Organic Consumers Association

Profit-Obsessed Meat Companies Keep Poisoning Consumers


January 5, 2003, Issue #213

Monitoring Corporate Agribusiness From a Public Interest Perspective EDITOR\PUBLISHER; A.V. Krebs


ConAgra officials rebuffed repeated efforts this summer by California health investigators to locate E. coli-tainted meat suspected of making people sick, recently released documents show. But a spokesman for the Greeley slaughterhouse, now known as Swift & Co., said . . . that it was California that goofed by not returning the company's telephone calls offering help.

The problem occurred during one of the nation's largest meat recalls ever and in the face of public promises by ConAgra to tell health departments nationwide where it shipped nearly 19 million pounds of beef that later was recalled, say nearly 300 pages of health department e-mails obtained by The Denver Post through California's open-records laws. California Department of Health Services officials said in the internal e-mails that ConAgra's refusal to disclose where it distributed nearly 50 tons of recalled beef in the state "may further endanger California consumers." "This blatant disregard for a request from a public health agency is unacceptable and may have jeopardized the health of (California) citizens," Jim Waddell, acting chief of the agency's food and drug branch, wrote health services director Richard Rodriguez on September 10, eight weeks after the state's initial request. Consumer safety groups say the problem raises new concerns about the recall system and how firms decide whether information is kept from the public and health investigators. California had four illnesses linked to the recalled meat. ConAgra provided It's confidential customer list to Colorado and other states.

The e-mails detail nearly three months of frustrated efforts by California to obtain ConAgra's distribution list --- how calls to the company sometimes were not returned, letters went unanswered and voice-mails were ignored. Waddell said . . . that California still has not received the list. In addition to determining whether recalled meat may have caused illnesses, officials would have used the information to ensure grocers had pulled the beef from store shelves. Swift spokesman Jim Herlihy said ConAgra's consultant, Melvin Kramer, told him he twice --- on August 23 and August 28 --- left telephone messages with California health officials with the intention of giving them the list. California officials said they are unaware of any messages from ConAgra. "We've been prepared to give them the information about the expanded recall all along," Herlihy said. "We will be doing that shortly."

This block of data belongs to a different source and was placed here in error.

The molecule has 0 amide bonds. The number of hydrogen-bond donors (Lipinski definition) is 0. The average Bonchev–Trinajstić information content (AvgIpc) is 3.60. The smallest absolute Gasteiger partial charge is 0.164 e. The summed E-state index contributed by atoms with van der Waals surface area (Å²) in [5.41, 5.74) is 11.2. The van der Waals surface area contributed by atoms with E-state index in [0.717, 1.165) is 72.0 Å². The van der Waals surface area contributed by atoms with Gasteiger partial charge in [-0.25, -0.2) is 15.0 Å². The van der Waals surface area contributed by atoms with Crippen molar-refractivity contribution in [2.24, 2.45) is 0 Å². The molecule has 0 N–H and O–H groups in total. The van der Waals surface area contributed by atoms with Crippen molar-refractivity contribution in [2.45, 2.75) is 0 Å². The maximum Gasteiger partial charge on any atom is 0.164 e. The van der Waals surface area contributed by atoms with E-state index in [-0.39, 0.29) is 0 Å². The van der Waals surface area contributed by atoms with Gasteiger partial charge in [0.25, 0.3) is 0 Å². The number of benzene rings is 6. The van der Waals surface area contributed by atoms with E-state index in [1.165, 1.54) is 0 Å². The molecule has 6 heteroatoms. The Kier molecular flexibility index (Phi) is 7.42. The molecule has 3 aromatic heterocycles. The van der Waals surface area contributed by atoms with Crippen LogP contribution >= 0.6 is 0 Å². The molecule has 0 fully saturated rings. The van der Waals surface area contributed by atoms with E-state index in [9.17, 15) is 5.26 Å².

California records show only that Kramer faxed a request to health officials there on August 29 for information about E. coli-related illnesses the state was tracking. "I find this request and the timing of it particularly interesting in light of the firm's steadfast refusal to cooperate with our investigation," Dr. Jeff Farrar of the California health agency's emergency response unit wrote to Waddell in an e-mail about Kramer's fax. The e-mails show ConAgra provided the name of a single distributor in Southern California to Los Angeles County health officials shortly after it recalled about 354,000 pounds of E. coli-contaminated meat June 30. But state officials never got similar information from the company, even after the recall was expanded on July 19 to nearly 19 million pounds of beef. The meat was blamed for 47 illnesses in 23 states --- 17 in Colorado --- and one death in Ohio.

"If true, this is unbelievable and inexcusable conduct by ConAgra," said U.S. Rep. Henry Waxman, D-Calif., who has demanded answers from the U.S. Department of Agriculture about how it handled the recall. California's assertion that ConAgra wouldn't help the state track down tainted meat would mean the company "put their corporate interest over the safety of their customers," said Waxman, the ranking Democrat on the House government reform committee. Following public pressure, ConAgra in mid-August said it would voluntarily provide its distribution list to states with confirmed E. coli cases. The USDA couldn't make public the company's customer list because it is considered a protected business secret.

Farrar first asked for ConAgra's customer list on July 18, a day before the expanded recall, but a company official refused the request, the e-mails show. Consumer groups want an overhaul of the USDA's recall system. "I fear that recalls are moving into the direction of more secrecy," said Carol Tucker Foreman of the Food Policy Institute at the Consumer Federation of America. Firms such as Swift voluntarily recall meat and are not required to publicly disclose the names of businesses that got the meat. Under a law that went into effect August 1, the USDA will provide the distribution lists to those states with open-records laws that ensure the lists are not made public. Disclosure under the USDA's new rule doesn't include a wholesaler's customers, who purchase meat and resell it.